-

(28)

 

Exceptional items

-

(98)

-

-

-

-

(98)

 

Profits less losses on sale and closure of businesses

-

(116)

-

-

-

-

(116)

 

Profit before interest

125

(234)

23

28

323

(28)

237

 

Finance income

 

 

 

 

 

6

6

 

Finance expense

 

 

 

 

 

(32)

(32)

 

Other financial income

 

 

 

 

 

2

2

 

Taxation

 

 

 

 

 

(89)

(89)

 

Profit for the period

125

(234)

23

28

323

(141)

124

 

 

 

 

 

 

 

 

 

 

Segment assets (excluding joint ventures and associates)

2,466

2,454

356

1,218

2,861

157

9,512

 

Investments in joint ventures and associates

22

14

116

48

-

-

200

 

Segment assets

2,488

2,468

472

1,266

2,861

157

9,712

 

Cash and cash equivalents

 

 

 

 

 

283

283

 

Deferred tax assets

 

 

 

 

 

132

132

 

Employee benefits assets

 

 

 

 

 

30

30

 

Segment liabilities

(463)

(515)

(121)

(213)

(575)

(143)

(2,030)

 

Loans and overdrafts

 

 

 

 

 

(1,084)

(1,084)

 

Income tax

 

 

 

 

 

(175)

(175)

 

Deferred tax liabilities

 

 

 

 

 

(245)

(245)

 

Employee benefits liabilities

 

 

 

 

 

(131)

(131)

 

Net assets

2,025

1,953

351

1,053

2,286

(1,176)

6,492

 

 

 

 

 

 

 

 

 

 

Non-current asset additions

53

55

8

24

131

2

273

 

Depreciation

45

48

4

22

78

2

199

 

Amortisation

18

20

1

2

-

-

41

 

Impairment of property, plant and equipment on closure of business

-

14

-

-

-

-

14

 

Impairment of operating intangibles on closure of business

-

5

-

-

-

-

5

 

Impairment of goodwill on sale and closure of business

-

46

-

-

-

-

46

 

 

 

 

 

 

 

 

 

 

Geographical information

 

 

Europe

The

Asia

 

 

 

 

 

& Africa

Americas

Pacific

Total

 

 

 

 

£m

£m

£m

£m

£m

 

Revenue from external customers

 

 

2,574

2,077

622

975

6,248

 

Segment assets

 

 

4,232

3,007

971

1,502

9,712

 

Non-current asset additions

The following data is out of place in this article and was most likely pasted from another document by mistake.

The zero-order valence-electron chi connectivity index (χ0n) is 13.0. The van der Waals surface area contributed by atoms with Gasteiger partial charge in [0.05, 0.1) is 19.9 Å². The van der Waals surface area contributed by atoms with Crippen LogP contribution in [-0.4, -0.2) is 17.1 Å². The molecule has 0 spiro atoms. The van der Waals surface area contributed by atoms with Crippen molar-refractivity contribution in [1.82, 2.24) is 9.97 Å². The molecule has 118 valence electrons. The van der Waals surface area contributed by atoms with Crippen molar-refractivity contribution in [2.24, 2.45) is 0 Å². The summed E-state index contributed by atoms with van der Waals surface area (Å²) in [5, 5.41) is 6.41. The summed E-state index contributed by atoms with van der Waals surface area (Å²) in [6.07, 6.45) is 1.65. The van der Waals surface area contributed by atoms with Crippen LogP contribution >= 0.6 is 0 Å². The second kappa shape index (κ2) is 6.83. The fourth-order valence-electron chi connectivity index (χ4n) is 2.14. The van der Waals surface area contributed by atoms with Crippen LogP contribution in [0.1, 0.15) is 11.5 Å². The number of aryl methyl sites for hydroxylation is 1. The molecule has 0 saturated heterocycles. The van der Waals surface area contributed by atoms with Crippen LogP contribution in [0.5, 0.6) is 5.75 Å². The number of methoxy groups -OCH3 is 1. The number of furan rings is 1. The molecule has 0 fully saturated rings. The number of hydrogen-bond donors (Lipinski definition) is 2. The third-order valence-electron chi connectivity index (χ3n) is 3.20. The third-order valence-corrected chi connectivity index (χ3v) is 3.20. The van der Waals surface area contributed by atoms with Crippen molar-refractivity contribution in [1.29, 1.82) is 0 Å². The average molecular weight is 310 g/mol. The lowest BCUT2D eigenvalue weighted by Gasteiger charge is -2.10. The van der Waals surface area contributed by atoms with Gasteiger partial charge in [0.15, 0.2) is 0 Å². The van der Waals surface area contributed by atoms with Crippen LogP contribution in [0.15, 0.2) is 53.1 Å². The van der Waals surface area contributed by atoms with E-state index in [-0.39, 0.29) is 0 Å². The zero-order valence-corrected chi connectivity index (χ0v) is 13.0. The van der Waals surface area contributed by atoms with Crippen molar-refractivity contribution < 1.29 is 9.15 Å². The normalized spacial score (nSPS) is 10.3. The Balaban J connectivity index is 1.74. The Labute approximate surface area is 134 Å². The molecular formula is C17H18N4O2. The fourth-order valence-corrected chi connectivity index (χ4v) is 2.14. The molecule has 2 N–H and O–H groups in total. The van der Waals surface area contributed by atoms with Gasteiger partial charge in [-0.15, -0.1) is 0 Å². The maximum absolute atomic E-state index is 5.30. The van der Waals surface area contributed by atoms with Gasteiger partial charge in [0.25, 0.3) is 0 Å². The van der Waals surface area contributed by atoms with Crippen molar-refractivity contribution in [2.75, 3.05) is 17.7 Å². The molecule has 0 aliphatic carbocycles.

106

122

17

28

273

 

Depreciation

 

 

90

58

12

39

199

 

Amortisation

 

 

10

24

2

5

41

 

Impairment of property, plant and equipment on closure of business

 

 

-

-

-

14

14

 

Impairment of operating intangibles on closure of business

 

 

-

-

-

5

5

 

Impairment of goodwill on sale and closure of business

 

 

-

-

-

46

46

                   

 

 

 

1

Operating segments for the 24 weeks ended 1 March 2014

 

 

 

 

 

 

 

 

 

 

 

 

 

 

 

 

 

 

 

 

 

 

Grocery

Sugar

Ingredients

Retail

Central

Total

 

 

£m

£m

£m

£m

£m

£m

 

 

 

 

 

 

 

 

 

Revenue from continuing businesses

1,656

1,072

625

702

2,278

(127)

6,206

 

Internal revenue

(3)

(45)

-

(79)

-

127

-

 

Revenue from external customers

1,653

1,027

625

623

2,278

-

6,206

 

 

 

 

 

 

 

 

 

 

Adjusted operating profit before joint ventures and associates

118

78

16

12

298

(25)

497

 

Share of profit after tax from joint ventures and associates

5

(14)

3

5

-

-

(1)

 

Businesses disposed

1

-

-

-

-

-

1

 

Adjusted operating profit

124

64

19

17

298

(25)

497

 

Profit less losses on disposal of non-current assets

2

-

-

-

(1)

-

1

 

Amortisation of non-operating intangibles

(23)

(9)

(2)

(1)

-

-

(35)

 

Profit before interest

103

55

17

16

297

(25)

463

 

Finance income

 

 

 

 

 

9

9

 

Finance expense

 

 

 

 

 

(38)

(38)

 

Taxation

 

 

 

 

 

(100)

(100)

 

Profit for the period

103

55

17

16

297

(154)

334

 

 

Segment assets (excluding joint ventures and associates)

2,408

2,515

343

1,244

2,556

213

9,279

 

Investments in joint ventures and associates

36

24

102

51

-

-

213

 

Segment assets

2,444

2,539

445

1,295

2,556

213

9,492

 

Cash and cash equivalents

 

 

 

 

 

311

311

 

Deferred tax assets

 

 

 

 

 

218

218

 

Employee benefits assets

 

 

 

 

 

25

25

 

Segment liabilities

(472)

(490)

(121)

(223)

(475)

(141)

(1,922)

 

Loans and overdrafts

 

 

 

 

 

(1,138)

(1,138)

 

Income tax

 

 

 

 

 

(164)

(164)

 

Deferred tax liabilities

 

 

 

 

 

(363)

(363)

 

Employee benefits liabilities

 

 

 

 

 

(97)

(97)

 

Net assets

1,972

2,049

324

1,072

2,081

(1,136)

6,362

 

Non-current asset additions

59

48

9

28

168

1

313

 

Depreciation

47

42

3

22

71

2

187

 

Amortisation

31

10

3

2

-

-

46

 

 

 

 

 

 

 

 

 

 

Geographical information

 

 

United

Europe

The

Asia

 

 

 

 

 

Kingdom

& Africa

Americas

Pacific

Total

 

 

 

 

£m

£m

£m

£m

£m

 

Revenue from external customers

 

 

2,603

1,964

610

1,029

6,206

 

Segment assets

 

 

4,025

2,843

958

1,666

9,492

 

Non-current asset additions

 

 

116

149

18

30

313

 

Depreciation

 

 

88

49

13

37

187

 

Amortisation

 

 

10

10

20

6

46

 

 

 

 

 

 

 

 

 

                   

 

 

 

1

Operating segments for the 52 weeks ended 13 September 2014

 

 

 

 

 

 

 

 

 

 

 

 

 

 

 

 

 

 

 

 

 

 

 

 

 

Grocery

Sugar

Agriculture

Ingredients

Retail

Central

Total

 

 

 

£m

£m

£m

£m

£m

£m

£m

 

 

 

 

 

 

 

 

 

 

 

 

Revenue from continuing businesses

3,344

2,164

1,312

1,423

4,950

(250)